Waves of people concerned about COVID-19 are rushing to write or change their wills, but they’re running into a roadblock caused by the effort to curb the pandemic.
Legally, a last will and testament or any changes to the document requires two witnesses, something that is often not possible in cases where a person is in quarantine or isolation.
“Our practices have become really busy during this time, because of the pandemic,” said Kavina Nagrani, chair of the Canadian Bar Association’s Elder Law section. “People are vulnerable, they have more time on their hands, they’re at home, they’re thinking about mortality and necessarily their wills and powers of attorney become a critical component.”
But a file Nagrani and Peter Carey, a partner in their Toronto-area firm of Loopstra Nixon, are currently working on illustrates the dilemma for many older people.
The case involves an 89-year-old woman in Scarborough, Ont., who is in poor health and wants to update her will, but is currently in isolation at home. (The firm is not releasing the woman’s name because they’ve yet to file anything in court.)
“She has no immediate family. She lives alone except for one caregiver who lives with her. And in order to have somebody else witness [the document], they have to bring somebody else into the mix, and she’s uncomfortable with it because [the client is] in a very high-risk group should she actually contract the coronavirus,” said Carey.
He added that this is not an unusual circumstance.
The lawyers say any firm that practises estate law is running into the same issue.
Trying to ‘advance the law’
The coronavirus has people the world over worried about death, but in many cases, the very nature of the health crisis raising those fears is also preventing them from putting their affairs in order.
At the same time, the issue is exposing what some say is an archaic, outdated legal requirement and the need for the law to catch up with today’s technology.
“What we’re trying to do is advance the law a little bit by obtaining a court order that says it’s OK to witness the will over the internet, whether it be Skype or Zoom or what-have-you,” said Carey. “We feel that the technology has progressed to the state where that kind of attestation is as good if not better than the standard two signatures of two individuals.”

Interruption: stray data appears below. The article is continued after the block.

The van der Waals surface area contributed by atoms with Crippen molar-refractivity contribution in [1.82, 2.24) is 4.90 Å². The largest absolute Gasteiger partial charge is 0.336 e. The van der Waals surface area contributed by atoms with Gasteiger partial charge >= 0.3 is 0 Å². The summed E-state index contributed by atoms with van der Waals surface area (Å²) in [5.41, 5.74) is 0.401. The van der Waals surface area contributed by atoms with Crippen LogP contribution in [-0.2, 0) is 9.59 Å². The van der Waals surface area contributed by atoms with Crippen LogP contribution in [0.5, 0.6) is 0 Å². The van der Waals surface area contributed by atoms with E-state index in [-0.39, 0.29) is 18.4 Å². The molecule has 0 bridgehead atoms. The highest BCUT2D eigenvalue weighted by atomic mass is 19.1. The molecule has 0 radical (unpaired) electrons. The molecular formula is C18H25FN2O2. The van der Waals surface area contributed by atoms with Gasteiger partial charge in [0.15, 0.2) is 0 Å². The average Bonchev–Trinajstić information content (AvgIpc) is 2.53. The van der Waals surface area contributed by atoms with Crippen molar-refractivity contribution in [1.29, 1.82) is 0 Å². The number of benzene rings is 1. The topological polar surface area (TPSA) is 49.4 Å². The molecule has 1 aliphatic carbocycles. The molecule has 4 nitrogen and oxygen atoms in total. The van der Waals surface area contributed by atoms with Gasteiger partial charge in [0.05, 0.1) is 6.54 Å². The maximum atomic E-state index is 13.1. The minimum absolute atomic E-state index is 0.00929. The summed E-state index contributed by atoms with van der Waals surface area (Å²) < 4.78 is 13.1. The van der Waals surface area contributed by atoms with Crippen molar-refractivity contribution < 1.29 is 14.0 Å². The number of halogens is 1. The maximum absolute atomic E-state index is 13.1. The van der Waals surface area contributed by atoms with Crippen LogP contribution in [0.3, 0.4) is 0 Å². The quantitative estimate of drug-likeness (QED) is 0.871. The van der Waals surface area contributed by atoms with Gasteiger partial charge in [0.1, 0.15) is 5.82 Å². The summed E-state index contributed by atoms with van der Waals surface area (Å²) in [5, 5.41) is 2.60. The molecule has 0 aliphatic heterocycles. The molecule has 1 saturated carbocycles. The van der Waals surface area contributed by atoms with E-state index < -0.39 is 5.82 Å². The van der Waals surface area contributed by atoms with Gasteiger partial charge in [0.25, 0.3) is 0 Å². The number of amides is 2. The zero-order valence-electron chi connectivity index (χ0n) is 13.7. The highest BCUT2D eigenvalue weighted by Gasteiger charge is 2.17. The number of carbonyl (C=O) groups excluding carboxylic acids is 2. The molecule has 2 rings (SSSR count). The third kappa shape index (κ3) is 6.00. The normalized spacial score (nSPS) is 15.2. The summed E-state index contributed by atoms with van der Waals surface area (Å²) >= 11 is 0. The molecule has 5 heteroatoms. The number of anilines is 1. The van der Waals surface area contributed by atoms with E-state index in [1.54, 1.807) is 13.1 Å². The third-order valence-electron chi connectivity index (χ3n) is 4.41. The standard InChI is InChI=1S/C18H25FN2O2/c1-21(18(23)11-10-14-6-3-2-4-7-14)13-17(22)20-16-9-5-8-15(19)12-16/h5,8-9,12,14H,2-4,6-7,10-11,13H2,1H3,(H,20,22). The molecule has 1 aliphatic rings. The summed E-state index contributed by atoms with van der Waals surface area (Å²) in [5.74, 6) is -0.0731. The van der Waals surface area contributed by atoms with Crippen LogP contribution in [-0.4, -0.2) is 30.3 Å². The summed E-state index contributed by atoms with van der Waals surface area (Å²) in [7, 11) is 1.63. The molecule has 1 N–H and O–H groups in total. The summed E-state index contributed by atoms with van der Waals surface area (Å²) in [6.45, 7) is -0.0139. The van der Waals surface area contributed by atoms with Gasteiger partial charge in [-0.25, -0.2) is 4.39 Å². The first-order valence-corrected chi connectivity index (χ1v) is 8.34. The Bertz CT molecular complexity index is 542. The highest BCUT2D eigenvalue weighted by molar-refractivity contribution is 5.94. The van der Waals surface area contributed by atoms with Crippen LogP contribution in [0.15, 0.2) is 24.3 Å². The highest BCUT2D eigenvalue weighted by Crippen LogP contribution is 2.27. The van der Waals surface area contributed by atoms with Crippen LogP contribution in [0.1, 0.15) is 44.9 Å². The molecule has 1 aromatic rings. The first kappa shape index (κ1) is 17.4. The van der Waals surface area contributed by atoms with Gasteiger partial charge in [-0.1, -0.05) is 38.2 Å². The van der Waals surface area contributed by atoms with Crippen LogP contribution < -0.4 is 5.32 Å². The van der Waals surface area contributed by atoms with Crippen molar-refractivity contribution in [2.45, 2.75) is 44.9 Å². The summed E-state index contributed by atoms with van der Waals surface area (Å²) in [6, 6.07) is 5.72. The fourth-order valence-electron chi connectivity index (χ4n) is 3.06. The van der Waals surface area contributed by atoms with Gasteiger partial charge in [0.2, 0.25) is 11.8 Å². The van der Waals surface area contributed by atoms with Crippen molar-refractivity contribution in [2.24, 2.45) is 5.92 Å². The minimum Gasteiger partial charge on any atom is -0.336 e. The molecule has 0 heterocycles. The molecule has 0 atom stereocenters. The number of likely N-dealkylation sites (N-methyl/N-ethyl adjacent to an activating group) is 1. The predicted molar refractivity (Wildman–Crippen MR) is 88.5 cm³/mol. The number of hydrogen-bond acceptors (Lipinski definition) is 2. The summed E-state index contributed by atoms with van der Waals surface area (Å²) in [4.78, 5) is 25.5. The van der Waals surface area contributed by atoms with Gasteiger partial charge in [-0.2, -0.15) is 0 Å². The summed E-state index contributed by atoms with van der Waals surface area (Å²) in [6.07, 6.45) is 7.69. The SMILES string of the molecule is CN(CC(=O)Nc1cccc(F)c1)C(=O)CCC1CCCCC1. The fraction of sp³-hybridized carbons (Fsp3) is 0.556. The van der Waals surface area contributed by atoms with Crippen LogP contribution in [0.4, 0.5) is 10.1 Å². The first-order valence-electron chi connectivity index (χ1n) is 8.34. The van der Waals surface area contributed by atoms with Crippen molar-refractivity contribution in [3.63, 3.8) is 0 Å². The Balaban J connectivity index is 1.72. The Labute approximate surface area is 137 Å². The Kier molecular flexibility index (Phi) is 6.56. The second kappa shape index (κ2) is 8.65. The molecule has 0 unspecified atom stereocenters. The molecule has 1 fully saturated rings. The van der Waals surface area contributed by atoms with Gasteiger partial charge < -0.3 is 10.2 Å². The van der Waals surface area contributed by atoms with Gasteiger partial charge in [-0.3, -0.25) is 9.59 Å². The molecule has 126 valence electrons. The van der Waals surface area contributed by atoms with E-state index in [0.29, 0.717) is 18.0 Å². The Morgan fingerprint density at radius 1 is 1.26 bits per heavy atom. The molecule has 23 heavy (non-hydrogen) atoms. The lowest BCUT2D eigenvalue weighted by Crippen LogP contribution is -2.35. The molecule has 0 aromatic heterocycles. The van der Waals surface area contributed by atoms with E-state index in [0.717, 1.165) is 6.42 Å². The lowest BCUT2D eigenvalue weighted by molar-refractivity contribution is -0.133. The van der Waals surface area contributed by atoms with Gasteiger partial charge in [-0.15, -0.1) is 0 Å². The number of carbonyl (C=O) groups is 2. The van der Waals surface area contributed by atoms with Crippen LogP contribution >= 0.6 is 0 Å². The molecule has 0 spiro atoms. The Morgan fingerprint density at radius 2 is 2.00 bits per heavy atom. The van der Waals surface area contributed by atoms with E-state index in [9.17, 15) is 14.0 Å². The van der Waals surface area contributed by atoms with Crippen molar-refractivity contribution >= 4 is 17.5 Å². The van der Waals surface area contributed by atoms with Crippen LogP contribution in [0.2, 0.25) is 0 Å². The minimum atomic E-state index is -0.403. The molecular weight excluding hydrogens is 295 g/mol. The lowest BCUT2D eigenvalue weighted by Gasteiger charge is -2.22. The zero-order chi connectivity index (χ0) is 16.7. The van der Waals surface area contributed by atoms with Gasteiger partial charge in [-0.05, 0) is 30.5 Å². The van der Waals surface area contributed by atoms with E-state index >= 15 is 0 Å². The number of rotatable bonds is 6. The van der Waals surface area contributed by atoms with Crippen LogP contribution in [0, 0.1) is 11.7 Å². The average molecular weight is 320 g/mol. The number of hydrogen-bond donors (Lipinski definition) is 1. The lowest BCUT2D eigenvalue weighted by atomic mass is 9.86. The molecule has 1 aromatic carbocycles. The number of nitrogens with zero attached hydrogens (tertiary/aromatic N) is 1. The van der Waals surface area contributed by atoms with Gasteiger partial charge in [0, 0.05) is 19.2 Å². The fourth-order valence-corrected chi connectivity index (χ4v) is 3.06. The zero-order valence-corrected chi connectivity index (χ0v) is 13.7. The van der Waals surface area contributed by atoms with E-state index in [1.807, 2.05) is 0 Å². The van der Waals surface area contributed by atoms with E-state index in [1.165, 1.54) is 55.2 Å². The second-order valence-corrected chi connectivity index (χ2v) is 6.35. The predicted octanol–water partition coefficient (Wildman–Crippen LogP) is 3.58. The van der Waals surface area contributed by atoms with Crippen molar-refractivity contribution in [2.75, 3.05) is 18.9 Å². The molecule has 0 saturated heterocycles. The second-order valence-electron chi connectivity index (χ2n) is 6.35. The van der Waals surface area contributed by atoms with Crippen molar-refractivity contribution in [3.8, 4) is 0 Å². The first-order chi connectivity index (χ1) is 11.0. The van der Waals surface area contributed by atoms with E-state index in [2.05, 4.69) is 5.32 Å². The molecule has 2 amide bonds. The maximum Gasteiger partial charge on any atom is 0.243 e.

It is possible to write a holographic will in one’s own handwriting, but that may not be feasible for elderly people with certain health conditions such as arthritis, essential and age-related tremor, or failing eyesight.
Holographic wills may also not be appropriate when the will is more complex.
The alternative could be signing a will in front of virtual witnesses, via video conference or online video chat.
Many documents such as real estate purchase agreements can now be signed virtually using services like DocuSign.
The idea of a virtual component in a sworn legal document is gaining a foothold in other circumstances, said Carey.
Affidavits typically have to be sworn in front of a commissioner of oaths or a lawyer, and the default is that the person signing the affidavit has to be physically present. But the courts have recently released a series of guidelines relaxing that requirement, allowing people under certain circumstances to commission affidavits virtually.
But that’s not yet the case when it comes to wills.
In Ontario, for instance, the Succession Law Reform Act, the legislation that governs the proper execution of a will, states explicitly that it must be signed in the presence of two people both present at the same time.
“So our entire argument rests on what is the definition of ‘in the presence of,'” said Nagrani. “Does that mean physical presence? Does it include a virtual presence?”
Potential for abuse
One of the issues some lawyers raise with this is the possibility of unseen coercion, perhaps by someone who may be in the room but out of sight of the camera.
It’s a concern shared by the Canadian Association of Retired Persons (CARP).
“I’m not a lawyer, but I do see some potential for abuse,” said Marissa Lennox, chief policy officer for CARP.
Carey said that’s a risk in any circumstance.
“How do you know there’s not unseen coercion when someone [physically] witnesses a will?” said Carey.
CARP also has some concerns over the ease with which videoconferencing would make wills accessible.
“The other thing that videoconference does is it to an extent eliminates the formality of a will and makes it somewhat more convenient. And is that really what we want? I mean, at the end of the day, wills are and should be formal, very serious documents,” said Lennox.
At the same time, she sees some advantages.
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“Our current members are always looking for things that’ll make their lives more efficient and more convenient. And you know, in the 21st century, obviously technology plays a big role in that.”
Carey and Nagrani intend to bring their motion before Ontario Superior Court this week, but that presents another issue: The court is running on reduced capacity and is only hearing matters considered urgent.
It’s not clear if this would fall under that definition — even if some might consider it, literally, a matter of life and death.